A guest blog post from Gemma Witton – ELearning Advisor, Centre for Technology Enhanced Learning, University of Wolverhampton
In February 2015, the University of Wolverhampton Faculty of Science and Engineering opened the doors to its new, state-of-the-art science centre. Now known as the Rosalind Franklin building, the science centre was designed without any traditional teaching spaces such as classrooms or lecture theatres, no “front of the class” teachers desk, lectern or projectors. This demonstrated a commitment to a radical change in pedagogy by the Faculty.
The traditional approach to practical science had been live demonstrations given by academic staff to a group of students huddled around a bench at the front of the laboratory. The students would then carry out the same experiment immediately afterwards. For courses with large cohorts of students, this meant that any demonstrations would need to be repeated by the academic several times each year. This put a strain on academic workload, resources and room allocation. It represented a duplication of effort and could potentially result in inconsistencies in information delivery should the workload be shared between two or more academics. From the student perspective, it gave very little opportunity for them to contextualise or reflect on what had been demonstrated before carrying out the experiment themselves.
Having decided that we wanted to rethink these traditional modes of delivery to provide a truly 21st Century approach to teaching and learning, we began to consider the various tools and technologies we’d need to support this innovative pedagogy. We realized that one of the most important things we’d need to be able to offer was the ability to produce video recordings of demonstrations and archive them for access by students on-demand. Lecture capture and the recording of demonstrations offered our students a range of benefits, including:
Historically, practices for the production of video materials had generally involved traditional filming and editing techniques. This process produces high-quality results but is time consuming and requires specialist skills. The faculty estimated that they would need 200 hours of video per semester in order support the teaching in the new building, which would be unachievable with traditional methods. They needed to streamline the video production process and lecture capture technology provided a solution.
The University of Wolverhampton had already been experimenting with lecture capture for a couple of years. The response to the experiment from students and staff had been overwhelmingly positive, but the approach to supporting the technology was ad-hoc. It relied heavily on the availability of a technician to transport mobile capture equipment, set-up, record, upload, edit and distribute recordings and this wasn’t sustainable on a larger scale. The science centre provided an opportunity to re-evaluate the support models for lecture capture and think about what sustainable support of this type of system might look like for the wider university.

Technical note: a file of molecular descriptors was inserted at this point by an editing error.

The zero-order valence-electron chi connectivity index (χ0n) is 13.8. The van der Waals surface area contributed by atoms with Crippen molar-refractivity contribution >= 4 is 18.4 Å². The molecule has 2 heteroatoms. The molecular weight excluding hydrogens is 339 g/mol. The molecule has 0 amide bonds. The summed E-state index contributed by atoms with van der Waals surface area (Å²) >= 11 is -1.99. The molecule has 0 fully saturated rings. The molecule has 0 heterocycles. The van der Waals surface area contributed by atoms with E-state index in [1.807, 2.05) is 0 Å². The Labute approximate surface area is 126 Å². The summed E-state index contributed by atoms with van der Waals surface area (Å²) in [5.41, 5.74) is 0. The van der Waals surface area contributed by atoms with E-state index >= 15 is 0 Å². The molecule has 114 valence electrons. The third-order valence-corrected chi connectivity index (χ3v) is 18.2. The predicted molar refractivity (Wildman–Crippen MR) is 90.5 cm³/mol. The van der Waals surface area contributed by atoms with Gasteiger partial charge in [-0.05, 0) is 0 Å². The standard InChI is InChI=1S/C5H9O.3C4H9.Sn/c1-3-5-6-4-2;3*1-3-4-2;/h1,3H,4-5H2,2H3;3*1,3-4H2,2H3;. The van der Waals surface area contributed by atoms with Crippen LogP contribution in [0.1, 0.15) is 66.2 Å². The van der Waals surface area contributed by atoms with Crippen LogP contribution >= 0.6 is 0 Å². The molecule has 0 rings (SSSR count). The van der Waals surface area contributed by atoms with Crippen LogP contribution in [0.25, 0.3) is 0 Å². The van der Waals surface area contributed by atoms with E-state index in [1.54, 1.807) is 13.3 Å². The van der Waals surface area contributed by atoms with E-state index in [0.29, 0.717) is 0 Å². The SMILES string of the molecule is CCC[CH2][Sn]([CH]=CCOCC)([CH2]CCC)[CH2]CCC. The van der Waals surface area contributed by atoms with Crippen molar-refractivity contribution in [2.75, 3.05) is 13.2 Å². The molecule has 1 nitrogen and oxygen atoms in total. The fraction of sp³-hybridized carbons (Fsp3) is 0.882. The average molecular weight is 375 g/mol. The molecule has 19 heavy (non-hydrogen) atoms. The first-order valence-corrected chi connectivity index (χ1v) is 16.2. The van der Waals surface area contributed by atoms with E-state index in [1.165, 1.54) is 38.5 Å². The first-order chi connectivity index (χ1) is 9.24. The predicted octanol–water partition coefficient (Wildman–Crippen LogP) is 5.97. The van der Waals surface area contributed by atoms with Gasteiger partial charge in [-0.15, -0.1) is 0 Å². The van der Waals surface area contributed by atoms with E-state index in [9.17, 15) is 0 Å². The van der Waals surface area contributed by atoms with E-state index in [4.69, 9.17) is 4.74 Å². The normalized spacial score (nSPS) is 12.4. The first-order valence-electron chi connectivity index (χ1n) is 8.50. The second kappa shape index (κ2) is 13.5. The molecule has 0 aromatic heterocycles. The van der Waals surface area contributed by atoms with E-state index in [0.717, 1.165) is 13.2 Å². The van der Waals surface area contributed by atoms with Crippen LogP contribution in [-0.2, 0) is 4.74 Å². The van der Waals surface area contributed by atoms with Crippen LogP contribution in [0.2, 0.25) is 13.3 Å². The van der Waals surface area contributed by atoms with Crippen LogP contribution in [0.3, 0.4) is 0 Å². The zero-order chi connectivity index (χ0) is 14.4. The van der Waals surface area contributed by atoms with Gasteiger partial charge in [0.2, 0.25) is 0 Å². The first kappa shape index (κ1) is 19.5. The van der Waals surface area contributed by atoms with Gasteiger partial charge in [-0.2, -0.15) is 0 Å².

A project team was formed consisting of colleagues from the Directorate of Academic Support (including IT Services, Library and Information Services and the Centre for Technology Enhanced Learning) and the Faculty of Science and Engineering, to deliver a one-year lecture capture pilot focusing specifically on the suitability of lecture capture technologies for supporting the learning and teaching of science subjects in the Rosalind Franklin building. The project team worked with the faculty to develop a specification for a lecture capture system with procurement taking place in summer 2014. The tender was won by Panopto and we then began working with their team to get the project up and running.
Three dedicated lecture capture recording spaces were designed and installed in the new building, taking into account the discipline-specific requirements of capturing detailed demonstrations of scientific experiments. The recording spaces consist of touch-screen interfaces that are fit for a laboratory environment, and a variety of flexible recording devices including movable ceiling-mounted cameras, high-definition webcams and document cameras.
In the lead-up to the building becoming fully operational in February 2015, fifty academics from the faculty were trained to use the lecture capture system to support their academic practice. The recording spaces in the science centre are now being booked by staff in the faculty, giving them the flexibility to record the video content they require by themselves without needing specialist skills, and to make their recordings available to students almost immediately.
This was just the first step towards delivering our innovative approach to teaching and learning at the Rosalind Franklin building. The next steps were to start evaluating the impact of lecture recording on student learning and to support the emerging use cases for video that started to grow once we’d implemented Panopto’s lecture capture technology.
The next stage of the University of Wolverhampton Science Centre’s journey with lecture capture will be coming up on the Panopto blog next week.